The prevalence of mental health illnesses within correctional institutions is high, with some estimates reaching 25%. This is in part due to the transinstitutionalization that occurred in the last century. Transinstitutionalization describes the movement of mentally ill from publicly funded mental health hospitals to nursing homes and correctional institutions. The increase in mental health illnesses in prisons not only burdens the prison health care system, but it further compromises the mental health status of prisoners with mental health diseases. Mental health care providers are also in short supply within correctional institutions, despite the fact that courts have mandated the treatment of mentally ill offenders. Additionally, correctional officers, who are in charge of security issues, often lack an understanding about appropriate management of mental health illnesses (e.g.: psychosis). As such, psychotic patients may be treated as violent patients (implying intent to harm), and managed in a manner that aggravates their psychiatric condition (e.g.:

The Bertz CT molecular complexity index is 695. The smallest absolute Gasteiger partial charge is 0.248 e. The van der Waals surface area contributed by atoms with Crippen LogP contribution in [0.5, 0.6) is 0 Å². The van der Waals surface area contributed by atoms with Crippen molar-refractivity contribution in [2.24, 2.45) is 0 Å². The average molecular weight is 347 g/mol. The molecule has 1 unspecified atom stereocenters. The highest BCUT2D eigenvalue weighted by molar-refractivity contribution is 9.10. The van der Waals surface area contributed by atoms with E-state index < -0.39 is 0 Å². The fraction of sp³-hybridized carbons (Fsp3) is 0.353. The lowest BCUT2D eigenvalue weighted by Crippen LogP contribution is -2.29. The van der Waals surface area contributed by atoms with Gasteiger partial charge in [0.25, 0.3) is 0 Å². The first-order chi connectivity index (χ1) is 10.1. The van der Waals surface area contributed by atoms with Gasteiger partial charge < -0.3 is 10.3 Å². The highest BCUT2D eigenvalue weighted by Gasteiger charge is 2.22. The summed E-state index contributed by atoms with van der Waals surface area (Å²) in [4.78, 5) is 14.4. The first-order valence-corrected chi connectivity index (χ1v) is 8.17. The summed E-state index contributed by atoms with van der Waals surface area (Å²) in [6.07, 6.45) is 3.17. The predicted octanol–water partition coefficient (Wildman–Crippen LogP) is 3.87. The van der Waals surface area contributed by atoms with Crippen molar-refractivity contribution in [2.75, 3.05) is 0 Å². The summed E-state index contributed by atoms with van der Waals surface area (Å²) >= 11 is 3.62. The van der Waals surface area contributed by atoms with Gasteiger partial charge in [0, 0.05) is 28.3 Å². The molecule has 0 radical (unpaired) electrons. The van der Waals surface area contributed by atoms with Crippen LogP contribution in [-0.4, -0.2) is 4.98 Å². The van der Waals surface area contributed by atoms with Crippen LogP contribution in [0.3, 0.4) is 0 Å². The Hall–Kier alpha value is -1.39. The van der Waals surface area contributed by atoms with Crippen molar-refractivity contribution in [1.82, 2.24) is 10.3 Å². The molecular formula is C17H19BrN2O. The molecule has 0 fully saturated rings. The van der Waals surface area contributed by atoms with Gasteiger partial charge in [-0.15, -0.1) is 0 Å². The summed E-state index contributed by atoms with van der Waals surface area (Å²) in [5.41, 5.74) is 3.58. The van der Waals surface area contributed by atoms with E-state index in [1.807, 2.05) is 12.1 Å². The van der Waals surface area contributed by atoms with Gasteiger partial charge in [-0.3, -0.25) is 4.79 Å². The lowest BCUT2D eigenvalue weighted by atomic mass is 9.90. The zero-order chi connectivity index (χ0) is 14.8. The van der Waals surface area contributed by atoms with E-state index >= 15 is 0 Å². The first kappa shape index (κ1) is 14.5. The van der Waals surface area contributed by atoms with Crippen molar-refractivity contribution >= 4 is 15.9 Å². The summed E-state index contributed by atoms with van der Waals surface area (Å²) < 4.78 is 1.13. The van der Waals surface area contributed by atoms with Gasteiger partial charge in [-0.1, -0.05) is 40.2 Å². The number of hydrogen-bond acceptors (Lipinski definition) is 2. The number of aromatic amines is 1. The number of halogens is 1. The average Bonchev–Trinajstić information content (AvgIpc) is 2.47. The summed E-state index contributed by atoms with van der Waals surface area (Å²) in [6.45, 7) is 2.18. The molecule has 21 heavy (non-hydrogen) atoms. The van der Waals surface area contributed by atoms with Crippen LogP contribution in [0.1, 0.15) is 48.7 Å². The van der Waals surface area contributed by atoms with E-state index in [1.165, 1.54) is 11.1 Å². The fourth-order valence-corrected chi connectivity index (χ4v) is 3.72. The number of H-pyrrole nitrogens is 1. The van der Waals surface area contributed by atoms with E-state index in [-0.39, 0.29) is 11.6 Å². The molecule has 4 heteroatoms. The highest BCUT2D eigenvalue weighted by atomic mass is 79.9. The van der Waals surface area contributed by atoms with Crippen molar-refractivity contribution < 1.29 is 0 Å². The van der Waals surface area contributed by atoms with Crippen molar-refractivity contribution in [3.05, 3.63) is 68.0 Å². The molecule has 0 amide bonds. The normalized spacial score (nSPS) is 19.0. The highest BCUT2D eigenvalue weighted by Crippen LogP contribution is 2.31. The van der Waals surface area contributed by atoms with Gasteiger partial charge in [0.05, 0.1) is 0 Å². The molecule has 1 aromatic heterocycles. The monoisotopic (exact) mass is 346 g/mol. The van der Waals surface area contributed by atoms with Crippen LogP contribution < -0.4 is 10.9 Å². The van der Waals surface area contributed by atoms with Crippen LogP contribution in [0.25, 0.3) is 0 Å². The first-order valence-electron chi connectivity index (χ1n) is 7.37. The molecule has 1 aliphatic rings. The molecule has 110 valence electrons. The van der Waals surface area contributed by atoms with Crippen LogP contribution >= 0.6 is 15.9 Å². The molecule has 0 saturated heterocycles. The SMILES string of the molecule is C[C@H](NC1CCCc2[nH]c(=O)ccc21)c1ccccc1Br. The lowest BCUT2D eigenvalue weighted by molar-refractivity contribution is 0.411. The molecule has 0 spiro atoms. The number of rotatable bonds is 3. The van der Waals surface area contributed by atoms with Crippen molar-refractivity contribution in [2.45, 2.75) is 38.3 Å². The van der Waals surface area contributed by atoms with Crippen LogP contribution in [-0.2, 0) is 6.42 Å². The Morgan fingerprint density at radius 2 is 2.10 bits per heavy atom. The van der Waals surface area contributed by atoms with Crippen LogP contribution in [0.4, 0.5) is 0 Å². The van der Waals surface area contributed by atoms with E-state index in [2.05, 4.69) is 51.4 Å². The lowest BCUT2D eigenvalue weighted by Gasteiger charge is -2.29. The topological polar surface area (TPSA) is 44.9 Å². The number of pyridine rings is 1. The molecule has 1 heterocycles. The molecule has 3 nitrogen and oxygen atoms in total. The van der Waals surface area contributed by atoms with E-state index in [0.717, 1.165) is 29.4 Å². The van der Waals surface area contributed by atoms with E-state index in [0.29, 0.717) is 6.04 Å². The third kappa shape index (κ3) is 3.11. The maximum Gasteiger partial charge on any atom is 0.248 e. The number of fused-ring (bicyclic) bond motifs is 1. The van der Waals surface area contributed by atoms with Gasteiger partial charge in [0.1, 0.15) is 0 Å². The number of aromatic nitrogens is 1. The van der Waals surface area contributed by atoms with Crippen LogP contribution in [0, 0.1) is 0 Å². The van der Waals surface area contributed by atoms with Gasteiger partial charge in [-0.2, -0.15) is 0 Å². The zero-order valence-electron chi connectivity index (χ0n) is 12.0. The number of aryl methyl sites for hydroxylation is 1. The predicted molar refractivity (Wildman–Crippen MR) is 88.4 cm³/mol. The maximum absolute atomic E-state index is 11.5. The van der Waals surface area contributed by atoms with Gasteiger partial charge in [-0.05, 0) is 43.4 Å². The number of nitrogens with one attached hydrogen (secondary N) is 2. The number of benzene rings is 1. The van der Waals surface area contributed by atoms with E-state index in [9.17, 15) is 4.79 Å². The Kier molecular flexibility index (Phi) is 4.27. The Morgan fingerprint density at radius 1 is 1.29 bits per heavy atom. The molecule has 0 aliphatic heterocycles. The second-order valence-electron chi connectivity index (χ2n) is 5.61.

with restraints, solitary confinement, isolation, etc.).
The prison institution as it stands is not only a poor solution to managing individuals with acute and chronic mental health diseases, but also a potential contributor to the development of mental health diseases. This is best exemplified by examining prisoners placed in solitary confinement for weeks, months and years (sometimes up to 15 years!). Psychiatrists with an interest in prison mental health care note that individuals placed in solitary confinement over time may begin to have a cluster of symptoms, including psychosis, that together are known as the SHU syndrome (SHU stands for Security Housing Unit, see Voices of Thought below). While some psychiatrists believe that the mental health status of prisoners with the SHU syndrome can return to normal once released from solitary confinement, the reversibility may depend on the amount of time spent in isolation.
Other mental illnesses...